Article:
Rising pop stars In Real Life visit Naperville Central


Sam Wichhart

In Real Life performs an acoustic version of “Eyes Closed,” their lead single, in Central’s Little Theatre. From left: Sergio Calderon, Michael Conor, Brady Tutton, Drew Ramos, Chance Perez

Alana Cervera and Noelle Schwarz

Sophomore Grace Carlson stood on the Little Theatre stage, her foot bouncing with excitement.

“Okay guys, meet Brady, Drew, Chance, Sergio, and Michael,” Carlson said to a fidgeting room filled with her classmates.

She stepped off the stage, and the curtains parted to reveal the five members of the boy band In Real Life, seated on stools and ready to perform. As the band members started to sing, the audience broke into loud cheers.

In Real Life visited Naperville Central to perform their new single, “Eyes Closed” and answer student questions. They also gave a sneak preview of a new Christmas cover which comes out in early November.

The boys won ABC’s summer reality television series “Boy Band” and stopped in Naperville during their first national promotional tour. “Eyes Closed” debuted at number 9 on the iTunes chart upon release.

The members of In Real Life, or IRL as their fans call them, are Brady Tutton, Chance Perez, Drew Ramos, Sergio Calderon and Michael Conor.  

“We called the band In Real Life because at the end of the show […] we wanted to transition from being not just a boy band but a real group,” Conor said.  “We wanted people to see not just what we’re like on the show but what we’re like in real life.”

The boys’ ages range from 15-19 years old. Each shared his background with the Central audience.

Connor, 17, raps and has played the violin since the age of six. Tutton, 15, has a background in musical theatre and acting, with credits that include voice over work on the children’s television show “Doc McStuffins.” Calderon, 17, plays the guitar and Perez, 19, auditioned for “America’s Got Talent.” Ramos, 19, grew up singing in his church and has a background in leading worship.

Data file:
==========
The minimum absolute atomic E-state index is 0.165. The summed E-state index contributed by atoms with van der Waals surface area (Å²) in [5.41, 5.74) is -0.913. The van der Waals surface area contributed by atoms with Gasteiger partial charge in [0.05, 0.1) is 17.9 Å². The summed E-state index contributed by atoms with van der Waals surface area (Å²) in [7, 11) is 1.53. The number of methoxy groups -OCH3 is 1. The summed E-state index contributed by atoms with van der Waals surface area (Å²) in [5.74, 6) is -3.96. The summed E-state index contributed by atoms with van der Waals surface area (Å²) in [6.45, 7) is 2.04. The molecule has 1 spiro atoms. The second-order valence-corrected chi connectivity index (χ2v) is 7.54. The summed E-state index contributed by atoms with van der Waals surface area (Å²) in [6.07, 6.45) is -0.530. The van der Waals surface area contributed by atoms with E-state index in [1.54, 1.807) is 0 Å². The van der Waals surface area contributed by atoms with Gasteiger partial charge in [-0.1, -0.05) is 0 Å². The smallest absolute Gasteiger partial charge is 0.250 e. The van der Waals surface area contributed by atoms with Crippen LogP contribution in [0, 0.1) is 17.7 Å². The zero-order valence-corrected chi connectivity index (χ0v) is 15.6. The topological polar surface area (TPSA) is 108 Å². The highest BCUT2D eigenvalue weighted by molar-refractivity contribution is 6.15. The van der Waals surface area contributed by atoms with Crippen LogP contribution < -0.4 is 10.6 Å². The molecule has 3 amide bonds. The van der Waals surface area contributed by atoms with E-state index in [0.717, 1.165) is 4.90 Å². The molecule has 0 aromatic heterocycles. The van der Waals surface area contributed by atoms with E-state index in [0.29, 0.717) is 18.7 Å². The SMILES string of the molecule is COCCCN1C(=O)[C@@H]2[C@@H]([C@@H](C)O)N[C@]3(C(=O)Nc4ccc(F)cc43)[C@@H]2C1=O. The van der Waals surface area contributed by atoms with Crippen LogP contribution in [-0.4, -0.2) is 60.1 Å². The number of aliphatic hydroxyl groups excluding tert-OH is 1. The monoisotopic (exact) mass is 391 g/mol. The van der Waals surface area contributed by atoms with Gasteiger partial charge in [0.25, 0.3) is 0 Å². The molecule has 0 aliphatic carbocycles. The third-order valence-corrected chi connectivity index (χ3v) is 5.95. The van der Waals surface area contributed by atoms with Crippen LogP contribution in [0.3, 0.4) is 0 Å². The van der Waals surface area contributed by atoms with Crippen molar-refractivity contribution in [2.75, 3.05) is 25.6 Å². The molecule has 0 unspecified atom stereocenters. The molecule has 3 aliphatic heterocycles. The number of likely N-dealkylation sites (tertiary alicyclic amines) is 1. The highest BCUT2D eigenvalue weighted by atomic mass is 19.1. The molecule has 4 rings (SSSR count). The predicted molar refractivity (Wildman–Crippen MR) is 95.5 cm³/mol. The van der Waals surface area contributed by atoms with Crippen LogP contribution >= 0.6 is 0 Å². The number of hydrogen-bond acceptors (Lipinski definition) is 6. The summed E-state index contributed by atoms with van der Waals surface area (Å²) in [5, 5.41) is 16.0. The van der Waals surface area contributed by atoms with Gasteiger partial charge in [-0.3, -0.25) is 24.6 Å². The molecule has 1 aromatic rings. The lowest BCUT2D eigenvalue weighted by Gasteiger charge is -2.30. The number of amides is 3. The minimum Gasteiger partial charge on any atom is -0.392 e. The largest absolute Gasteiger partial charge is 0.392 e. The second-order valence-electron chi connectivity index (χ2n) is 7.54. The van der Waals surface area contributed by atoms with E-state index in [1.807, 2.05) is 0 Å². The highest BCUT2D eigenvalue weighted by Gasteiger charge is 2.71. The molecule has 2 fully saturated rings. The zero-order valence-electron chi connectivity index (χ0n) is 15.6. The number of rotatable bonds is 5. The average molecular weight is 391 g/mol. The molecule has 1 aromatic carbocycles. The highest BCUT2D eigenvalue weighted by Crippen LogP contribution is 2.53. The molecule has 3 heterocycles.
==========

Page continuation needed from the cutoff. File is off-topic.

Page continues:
Not all students were able to attend the performance. The show was an exclusive event for students from sophomore journalism classes, choir and student media. After watching the group’s new video and experiencing a live acoustic performance, students were able to ask questions. To end the event, students were allowed to come up to the stage to meet and take pictures with the band members, who shared stories with their fans and gave advice to aspiring musicians.

“When I was younger I always wanted to be a singer,” Tutton said. “But I never thought it was realistic. I said no to ‘Boy Band’ originally because I thought it was unrealistic. But they called back and I said yes but I almost gave up on the whole thing. You never know what’s gonna come out of something so always give it a hundred percent.”

They also discussed the struggles balancing school and the band.

“We have teachers [who] travel with us,” Tutton said. “We’re enrolled in online school.  It’s hard though. It takes a lot of self discipline.  We try to make if fun but it’s still very hard.”

Having In Real Life at Naperville Central, students said, did make school fun. “I was very overwhelmed when I saw them,” Carlson said. “I literally could not stop smiling. It was crazy. I asked myself, how is this my life right now?”

Sophomore Grace Carlson presents In Real Life member Brady Tutton with her poster asking him to be her date for Central’s homecoming dance. Photo by Sam Wichhart

As the final question during the post-performance Q & A session, Carlson asked Tutton to Central’s homecoming dance by presenting him with a poster.

“I was shaking so bad,” Carlson said. “I was very nervous. I was shocked by his reaction. I can still see the image in my head perfectly.”

Carlson is not yet sure if Tutton will attend Homecoming but he did post on his Instagram story, showing Carlson’s poster, tagging her and telling his followers to “throw her a follow.” Carlson said her phone has been “blowing up” ever since.

Sophomore Grace Carlson asks In Real Life member Brady Tutton to Central’s homecoming dance. Photo by Sam Wichhart

Unlike Carlson, who watched the show each week during its summer run and voted frequently, sophomore journalism student Alan Wandke had no previous knowledge about IRL. He saw this as an opportunity to see the boy band and get first-hand journalism experience.

“I thought [the performance] was cool,” Wandke said. “I wanted to go and see what it’s all about. It was  a unique experience. I don’t regret going.”

Towards the end of the event, IRL admitted to high hopes that their group would have a long career in the music industry. They also believe their band stands out in comparison to others.  

“We have a lot of different elements in our group,” Conor said. “We’re not trying to be like past boy bands. We’re just trying to make good music. It’s gonna be us no matter what.”